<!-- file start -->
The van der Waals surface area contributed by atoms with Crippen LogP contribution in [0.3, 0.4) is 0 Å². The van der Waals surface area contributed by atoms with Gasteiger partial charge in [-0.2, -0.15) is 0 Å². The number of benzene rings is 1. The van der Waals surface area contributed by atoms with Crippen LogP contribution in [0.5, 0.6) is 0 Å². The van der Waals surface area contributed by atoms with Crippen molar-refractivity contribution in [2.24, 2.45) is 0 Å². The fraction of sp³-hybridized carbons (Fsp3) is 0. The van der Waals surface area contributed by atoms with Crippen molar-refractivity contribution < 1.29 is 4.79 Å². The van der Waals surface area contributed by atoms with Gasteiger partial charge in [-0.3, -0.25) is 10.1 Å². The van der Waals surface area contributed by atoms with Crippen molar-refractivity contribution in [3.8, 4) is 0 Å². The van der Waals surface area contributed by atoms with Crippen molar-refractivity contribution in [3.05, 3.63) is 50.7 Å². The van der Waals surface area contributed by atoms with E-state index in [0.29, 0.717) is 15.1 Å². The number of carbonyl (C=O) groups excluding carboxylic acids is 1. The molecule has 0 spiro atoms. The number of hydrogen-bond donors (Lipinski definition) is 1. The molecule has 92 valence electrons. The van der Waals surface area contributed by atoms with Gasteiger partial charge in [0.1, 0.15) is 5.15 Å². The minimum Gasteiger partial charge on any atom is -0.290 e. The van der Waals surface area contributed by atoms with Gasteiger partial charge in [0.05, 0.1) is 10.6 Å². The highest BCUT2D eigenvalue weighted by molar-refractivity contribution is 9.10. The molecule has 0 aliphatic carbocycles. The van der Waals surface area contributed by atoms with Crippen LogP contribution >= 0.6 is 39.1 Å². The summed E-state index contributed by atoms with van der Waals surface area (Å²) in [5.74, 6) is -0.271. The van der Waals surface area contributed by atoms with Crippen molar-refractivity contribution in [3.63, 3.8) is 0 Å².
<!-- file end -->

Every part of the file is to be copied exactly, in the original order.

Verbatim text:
The van der Waals surface area contributed by atoms with Crippen LogP contribution in [0.3, 0.4) is 0 Å². The van der Waals surface area contributed by atoms with Gasteiger partial charge in [-0.2, -0.15) is 0 Å². The number of benzene rings is 1. The van der Waals surface area contributed by atoms with Crippen LogP contribution in [0.5, 0.6) is 0 Å². The van der Waals surface area contributed by atoms with Crippen molar-refractivity contribution in [2.24, 2.45) is 0 Å². The fraction of sp³-hybridized carbons (Fsp3) is 0. The van der Waals surface area contributed by atoms with Crippen molar-refractivity contribution < 1.29 is 4.79 Å². The van der Waals surface area contributed by atoms with Gasteiger partial charge in [-0.3, -0.25) is 10.1 Å². The van der Waals surface area contributed by atoms with Crippen molar-refractivity contribution in [3.8, 4) is 0 Å². The van der Waals surface area contributed by atoms with Crippen molar-refractivity contribution in [3.05, 3.63) is 50.7 Å². The van der Waals surface area contributed by atoms with E-state index in [0.29, 0.717) is 15.1 Å². The number of carbonyl (C=O) groups excluding carboxylic acids is 1. The molecule has 0 spiro atoms. The number of hydrogen-bond donors (Lipinski definition) is 1. The molecule has 92 valence electrons. The van der Waals surface area contributed by atoms with Gasteiger partial charge in [0.1, 0.15) is 5.15 Å². The minimum Gasteiger partial charge on any atom is -0.290 e. The van der Waals surface area contributed by atoms with Gasteiger partial charge in [0.05, 0.1) is 10.6 Å². The highest BCUT2D eigenvalue weighted by molar-refractivity contribution is 9.10. The molecule has 0 aliphatic carbocycles. The van der Waals surface area contributed by atoms with Crippen LogP contribution >= 0.6 is 39.1 Å². The summed E-state index contributed by atoms with van der Waals surface area (Å²) in [5.74, 6) is -0.271. The van der Waals surface area contributed by atoms with Crippen molar-refractivity contribution in [3.63, 3.8) is 0 Å².